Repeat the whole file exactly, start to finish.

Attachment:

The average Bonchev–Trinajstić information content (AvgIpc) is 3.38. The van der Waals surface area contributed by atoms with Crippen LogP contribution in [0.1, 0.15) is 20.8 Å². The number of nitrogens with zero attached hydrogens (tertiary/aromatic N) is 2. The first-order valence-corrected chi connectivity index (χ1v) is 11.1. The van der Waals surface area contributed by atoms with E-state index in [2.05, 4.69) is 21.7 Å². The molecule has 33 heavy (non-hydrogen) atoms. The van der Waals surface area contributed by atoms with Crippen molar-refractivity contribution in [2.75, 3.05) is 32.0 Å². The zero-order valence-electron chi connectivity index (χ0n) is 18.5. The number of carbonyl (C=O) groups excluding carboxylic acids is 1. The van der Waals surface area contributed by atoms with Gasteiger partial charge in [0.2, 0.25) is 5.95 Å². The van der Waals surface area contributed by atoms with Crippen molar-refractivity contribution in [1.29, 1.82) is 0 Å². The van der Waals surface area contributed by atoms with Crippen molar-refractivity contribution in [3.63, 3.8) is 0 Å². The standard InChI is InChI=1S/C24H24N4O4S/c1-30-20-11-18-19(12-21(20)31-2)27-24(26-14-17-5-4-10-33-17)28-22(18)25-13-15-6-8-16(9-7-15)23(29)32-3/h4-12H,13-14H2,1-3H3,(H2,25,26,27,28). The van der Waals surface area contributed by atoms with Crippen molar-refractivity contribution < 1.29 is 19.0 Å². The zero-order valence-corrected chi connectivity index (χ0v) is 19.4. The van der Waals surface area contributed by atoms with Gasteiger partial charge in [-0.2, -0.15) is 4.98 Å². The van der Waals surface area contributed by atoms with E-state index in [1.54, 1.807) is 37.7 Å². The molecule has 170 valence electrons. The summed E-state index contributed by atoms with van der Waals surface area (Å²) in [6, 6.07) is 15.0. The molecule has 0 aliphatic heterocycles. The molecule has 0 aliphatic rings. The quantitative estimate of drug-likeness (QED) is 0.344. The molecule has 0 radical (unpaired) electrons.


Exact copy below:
The average Bonchev–Trinajstić information content (AvgIpc) is 3.38. The van der Waals surface area contributed by atoms with Crippen LogP contribution in [0.1, 0.15) is 20.8 Å². The number of nitrogens with zero attached hydrogens (tertiary/aromatic N) is 2. The first-order valence-corrected chi connectivity index (χ1v) is 11.1. The van der Waals surface area contributed by atoms with E-state index in [2.05, 4.69) is 21.7 Å². The molecule has 33 heavy (non-hydrogen) atoms. The van der Waals surface area contributed by atoms with Crippen molar-refractivity contribution in [2.75, 3.05) is 32.0 Å². The zero-order valence-electron chi connectivity index (χ0n) is 18.5. The number of carbonyl (C=O) groups excluding carboxylic acids is 1. The van der Waals surface area contributed by atoms with Gasteiger partial charge in [0.2, 0.25) is 5.95 Å². The van der Waals surface area contributed by atoms with Crippen molar-refractivity contribution in [1.29, 1.82) is 0 Å². The van der Waals surface area contributed by atoms with Crippen molar-refractivity contribution in [3.63, 3.8) is 0 Å². The standard InChI is InChI=1S/C24H24N4O4S/c1-30-20-11-18-19(12-21(20)31-2)27-24(26-14-17-5-4-10-33-17)28-22(18)25-13-15-6-8-16(9-7-15)23(29)32-3/h4-12H,13-14H2,1-3H3,(H2,25,26,27,28). The van der Waals surface area contributed by atoms with Crippen molar-refractivity contribution < 1.29 is 19.0 Å². The zero-order valence-corrected chi connectivity index (χ0v) is 19.4. The van der Waals surface area contributed by atoms with Gasteiger partial charge in [-0.2, -0.15) is 4.98 Å². The van der Waals surface area contributed by atoms with E-state index in [1.54, 1.807) is 37.7 Å². The molecule has 170 valence electrons. The summed E-state index contributed by atoms with van der Waals surface area (Å²) in [6, 6.07) is 15.0. The molecule has 0 aliphatic heterocycles. The molecule has 0 aliphatic rings. The quantitative estimate of drug-likeness (QED) is 0.344. The molecule has 0 radical (unpaired) electrons.